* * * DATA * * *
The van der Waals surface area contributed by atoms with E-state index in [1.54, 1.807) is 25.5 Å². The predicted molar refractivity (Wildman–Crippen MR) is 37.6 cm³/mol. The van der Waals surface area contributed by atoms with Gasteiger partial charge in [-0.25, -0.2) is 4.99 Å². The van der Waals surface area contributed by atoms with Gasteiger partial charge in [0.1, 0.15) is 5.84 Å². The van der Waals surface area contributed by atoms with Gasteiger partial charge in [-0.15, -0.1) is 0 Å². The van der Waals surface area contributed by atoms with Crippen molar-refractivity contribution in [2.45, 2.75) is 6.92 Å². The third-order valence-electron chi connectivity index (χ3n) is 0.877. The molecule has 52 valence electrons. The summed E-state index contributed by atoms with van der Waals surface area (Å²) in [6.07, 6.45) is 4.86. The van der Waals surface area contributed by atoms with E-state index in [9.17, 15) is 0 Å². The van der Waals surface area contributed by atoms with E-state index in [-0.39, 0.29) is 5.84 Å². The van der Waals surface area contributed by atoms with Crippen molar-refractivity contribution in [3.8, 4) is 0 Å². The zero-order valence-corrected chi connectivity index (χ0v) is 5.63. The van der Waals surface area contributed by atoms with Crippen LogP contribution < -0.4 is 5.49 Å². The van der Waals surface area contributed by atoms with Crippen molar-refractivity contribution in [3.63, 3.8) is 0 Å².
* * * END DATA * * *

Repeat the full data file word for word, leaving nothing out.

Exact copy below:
The van der Waals surface area contributed by atoms with E-state index in [1.54, 1.807) is 25.5 Å². The predicted molar refractivity (Wildman–Crippen MR) is 37.6 cm³/mol. The van der Waals surface area contributed by atoms with Gasteiger partial charge in [-0.25, -0.2) is 4.99 Å². The van der Waals surface area contributed by atoms with Gasteiger partial charge in [0.1, 0.15) is 5.84 Å². The van der Waals surface area contributed by atoms with Gasteiger partial charge in [-0.15, -0.1) is 0 Å². The van der Waals surface area contributed by atoms with Crippen molar-refractivity contribution in [2.45, 2.75) is 6.92 Å². The third-order valence-electron chi connectivity index (χ3n) is 0.877. The molecule has 52 valence electrons. The summed E-state index contributed by atoms with van der Waals surface area (Å²) in [6.07, 6.45) is 4.86. The van der Waals surface area contributed by atoms with E-state index in [9.17, 15) is 0 Å². The van der Waals surface area contributed by atoms with E-state index in [-0.39, 0.29) is 5.84 Å². The van der Waals surface area contributed by atoms with Crippen molar-refractivity contribution in [3.8, 4) is 0 Å². The zero-order valence-corrected chi connectivity index (χ0v) is 5.63. The van der Waals surface area contributed by atoms with Crippen LogP contribution < -0.4 is 5.49 Å². The van der Waals surface area contributed by atoms with Crippen molar-refractivity contribution in [3.63, 3.8) is 0 Å².